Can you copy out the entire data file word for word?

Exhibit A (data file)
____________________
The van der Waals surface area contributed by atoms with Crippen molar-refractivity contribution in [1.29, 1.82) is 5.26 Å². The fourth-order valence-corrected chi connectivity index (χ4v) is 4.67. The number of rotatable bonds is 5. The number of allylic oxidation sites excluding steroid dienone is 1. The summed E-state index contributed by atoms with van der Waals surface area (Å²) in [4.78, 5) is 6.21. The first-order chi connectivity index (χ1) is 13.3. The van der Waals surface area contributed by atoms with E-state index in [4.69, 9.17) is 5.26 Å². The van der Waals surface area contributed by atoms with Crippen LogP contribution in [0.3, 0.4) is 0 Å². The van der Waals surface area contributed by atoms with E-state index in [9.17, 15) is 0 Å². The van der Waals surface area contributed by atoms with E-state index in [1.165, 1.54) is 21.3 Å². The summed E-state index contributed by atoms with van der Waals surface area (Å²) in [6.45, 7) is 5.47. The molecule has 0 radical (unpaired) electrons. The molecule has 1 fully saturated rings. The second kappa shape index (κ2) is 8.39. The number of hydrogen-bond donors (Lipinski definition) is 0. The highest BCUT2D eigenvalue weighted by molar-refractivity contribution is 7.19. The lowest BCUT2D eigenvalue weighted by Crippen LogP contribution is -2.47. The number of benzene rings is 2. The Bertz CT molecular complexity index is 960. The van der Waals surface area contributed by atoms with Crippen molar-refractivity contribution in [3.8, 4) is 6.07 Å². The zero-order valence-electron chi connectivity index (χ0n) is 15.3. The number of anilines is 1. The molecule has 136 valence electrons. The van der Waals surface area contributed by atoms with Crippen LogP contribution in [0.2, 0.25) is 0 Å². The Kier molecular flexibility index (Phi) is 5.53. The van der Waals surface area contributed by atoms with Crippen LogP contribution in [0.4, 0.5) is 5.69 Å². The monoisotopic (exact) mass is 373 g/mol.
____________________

The van der Waals surface area contributed by atoms with Crippen molar-refractivity contribution in [1.29, 1.82) is 5.26 Å². The fourth-order valence-corrected chi connectivity index (χ4v) is 4.67. The number of rotatable bonds is 5. The number of allylic oxidation sites excluding steroid dienone is 1. The summed E-state index contributed by atoms with van der Waals surface area (Å²) in [4.78, 5) is 6.21. The first-order chi connectivity index (χ1) is 13.3. The van der Waals surface area contributed by atoms with E-state index in [4.69, 9.17) is 5.26 Å². The van der Waals surface area contributed by atoms with Crippen LogP contribution in [0.3, 0.4) is 0 Å². The van der Waals surface area contributed by atoms with E-state index in [9.17, 15) is 0 Å². The van der Waals surface area contributed by atoms with E-state index in [1.165, 1.54) is 21.3 Å². The summed E-state index contributed by atoms with van der Waals surface area (Å²) in [6.45, 7) is 5.47. The molecule has 0 radical (unpaired) electrons. The molecule has 1 fully saturated rings. The second kappa shape index (κ2) is 8.39. The number of hydrogen-bond donors (Lipinski definition) is 0. The highest BCUT2D eigenvalue weighted by molar-refractivity contribution is 7.19. The lowest BCUT2D eigenvalue weighted by Crippen LogP contribution is -2.47. The number of benzene rings is 2. The Bertz CT molecular complexity index is 960. The van der Waals surface area contributed by atoms with Crippen molar-refractivity contribution in [3.8, 4) is 6.07 Å². The zero-order valence-electron chi connectivity index (χ0n) is 15.3. The number of anilines is 1. The molecule has 136 valence electrons. The van der Waals surface area contributed by atoms with Crippen LogP contribution in [0.2, 0.25) is 0 Å². The Kier molecular flexibility index (Phi) is 5.53. The van der Waals surface area contributed by atoms with Crippen LogP contribution in [0.4, 0.5) is 5.69 Å². The monoisotopic (exact) mass is 373 g/mol.